This page provides the approximate locations of current and past major league stadiums by means of special thumbnail images of the diagrams overlaid onto crude city maps. The individual diagrams have been rotated so that north is always straight up. To see the map/diagram images, which feature standard-sized (one-quarter scale) thumbnail diagrams as well as much smaller-scale images depending on the amount of land encompassed, roll the mouse over the city names. (For some larger cities such as New York and Philadelphia, there are separate map/diagram images for different parts of the city.) In addition, a text box will be displayed showing its name, year of origin, and the previous MLB stadium (if any), and the distance in miles between the two. The "Western," "Central," and "Eastern" columns are based on geography, not the actual league divisions or time zones. Clicking on the city names will take you to the page of that city's current stadium (or stadiums).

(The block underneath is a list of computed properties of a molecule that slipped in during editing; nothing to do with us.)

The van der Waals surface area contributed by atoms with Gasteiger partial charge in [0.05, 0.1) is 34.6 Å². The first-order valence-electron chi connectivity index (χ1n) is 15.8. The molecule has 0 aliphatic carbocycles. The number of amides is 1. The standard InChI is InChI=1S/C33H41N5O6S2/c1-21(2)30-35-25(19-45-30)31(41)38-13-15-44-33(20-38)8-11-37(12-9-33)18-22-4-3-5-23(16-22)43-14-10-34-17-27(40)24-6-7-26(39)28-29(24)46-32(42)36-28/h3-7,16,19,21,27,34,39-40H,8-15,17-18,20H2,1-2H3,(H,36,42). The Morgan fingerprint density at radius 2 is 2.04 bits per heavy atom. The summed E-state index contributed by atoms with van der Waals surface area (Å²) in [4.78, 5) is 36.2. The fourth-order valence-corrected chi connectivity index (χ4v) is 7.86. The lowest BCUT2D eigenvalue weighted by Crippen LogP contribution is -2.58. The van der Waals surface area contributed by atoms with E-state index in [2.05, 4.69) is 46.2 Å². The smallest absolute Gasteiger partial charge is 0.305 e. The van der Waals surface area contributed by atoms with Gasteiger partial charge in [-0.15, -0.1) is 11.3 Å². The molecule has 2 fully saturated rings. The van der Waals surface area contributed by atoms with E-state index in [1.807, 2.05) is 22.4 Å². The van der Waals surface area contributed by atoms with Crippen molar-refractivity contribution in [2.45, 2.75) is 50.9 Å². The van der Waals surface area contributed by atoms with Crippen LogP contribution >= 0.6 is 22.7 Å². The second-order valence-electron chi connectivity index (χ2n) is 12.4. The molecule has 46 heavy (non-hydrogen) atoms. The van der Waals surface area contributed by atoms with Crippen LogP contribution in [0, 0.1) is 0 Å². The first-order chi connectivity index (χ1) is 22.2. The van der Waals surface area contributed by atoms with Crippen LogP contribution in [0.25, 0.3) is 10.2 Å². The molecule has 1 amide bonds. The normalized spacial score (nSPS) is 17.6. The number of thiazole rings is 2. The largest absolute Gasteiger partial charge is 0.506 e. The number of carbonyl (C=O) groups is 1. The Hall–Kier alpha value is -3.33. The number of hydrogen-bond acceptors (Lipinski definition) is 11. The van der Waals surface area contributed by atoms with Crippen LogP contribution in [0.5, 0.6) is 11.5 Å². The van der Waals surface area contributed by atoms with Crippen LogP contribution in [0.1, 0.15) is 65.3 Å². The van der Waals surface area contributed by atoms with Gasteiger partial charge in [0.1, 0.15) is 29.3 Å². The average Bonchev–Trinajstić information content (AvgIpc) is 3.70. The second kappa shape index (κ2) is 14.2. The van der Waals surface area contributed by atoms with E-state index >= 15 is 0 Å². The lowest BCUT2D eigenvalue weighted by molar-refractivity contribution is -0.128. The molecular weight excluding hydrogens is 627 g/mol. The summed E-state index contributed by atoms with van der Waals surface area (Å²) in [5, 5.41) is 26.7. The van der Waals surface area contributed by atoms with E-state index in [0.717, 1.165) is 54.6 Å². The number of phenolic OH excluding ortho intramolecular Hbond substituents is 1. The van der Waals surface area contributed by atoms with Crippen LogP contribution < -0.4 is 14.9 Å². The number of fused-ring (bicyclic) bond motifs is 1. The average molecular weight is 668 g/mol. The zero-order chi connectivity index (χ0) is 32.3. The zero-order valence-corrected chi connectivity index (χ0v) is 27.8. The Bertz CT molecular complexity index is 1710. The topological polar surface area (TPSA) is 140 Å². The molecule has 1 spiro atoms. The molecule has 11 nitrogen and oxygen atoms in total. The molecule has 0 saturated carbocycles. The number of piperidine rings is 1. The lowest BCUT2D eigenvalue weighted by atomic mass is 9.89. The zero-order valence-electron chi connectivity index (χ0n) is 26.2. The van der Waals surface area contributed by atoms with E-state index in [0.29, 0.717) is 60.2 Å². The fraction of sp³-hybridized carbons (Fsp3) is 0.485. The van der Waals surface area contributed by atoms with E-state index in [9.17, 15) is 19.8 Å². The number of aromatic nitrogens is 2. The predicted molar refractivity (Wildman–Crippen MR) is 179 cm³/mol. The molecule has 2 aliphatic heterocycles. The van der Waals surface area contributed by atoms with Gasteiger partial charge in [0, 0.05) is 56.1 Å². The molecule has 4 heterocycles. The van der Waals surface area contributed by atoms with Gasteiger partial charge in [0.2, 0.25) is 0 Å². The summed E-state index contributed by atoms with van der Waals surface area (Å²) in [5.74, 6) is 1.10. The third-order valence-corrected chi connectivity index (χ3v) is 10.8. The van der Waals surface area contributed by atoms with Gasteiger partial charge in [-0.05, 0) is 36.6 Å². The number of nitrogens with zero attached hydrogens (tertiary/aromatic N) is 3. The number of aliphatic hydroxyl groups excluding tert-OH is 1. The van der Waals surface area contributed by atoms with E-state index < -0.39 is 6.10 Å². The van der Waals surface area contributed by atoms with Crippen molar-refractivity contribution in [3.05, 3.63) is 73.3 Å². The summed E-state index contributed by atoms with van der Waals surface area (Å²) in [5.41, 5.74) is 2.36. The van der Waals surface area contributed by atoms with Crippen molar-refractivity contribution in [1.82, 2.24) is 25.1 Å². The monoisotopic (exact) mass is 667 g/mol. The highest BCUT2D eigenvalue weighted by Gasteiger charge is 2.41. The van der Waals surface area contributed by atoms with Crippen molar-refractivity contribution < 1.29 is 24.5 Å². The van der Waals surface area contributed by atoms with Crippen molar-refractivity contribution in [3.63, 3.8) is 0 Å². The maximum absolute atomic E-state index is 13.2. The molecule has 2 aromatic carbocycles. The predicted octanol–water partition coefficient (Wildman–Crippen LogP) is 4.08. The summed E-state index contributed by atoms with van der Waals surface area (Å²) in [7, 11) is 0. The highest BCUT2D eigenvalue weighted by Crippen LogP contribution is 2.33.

This page replaces a page called "Stadium proximity," which emphasized cases in which two or more baseball stadiums from different eras were in close proximity to each other. Over the years, many stadiums have been built right next to the stadiums which they replaced, and in two cases (St. Louis and Cincinnati) the two successive stadiums "overlapped" each other. In other cases, stadiums were built just a few blocks from their predecessors. For those cities in which there was no close stadium proximity, the map/diagram images show different stadiums (if any) in separate inset boxes. In a few cases, the name of and distance to the stadium one more generation back is shown as well. Where applicable, the names and/or thumbnail images of NFL stadiums or NBA / NHL arenas are shown as well. Unlike the baseball stadium thumbnails, those images are mere rough approximations.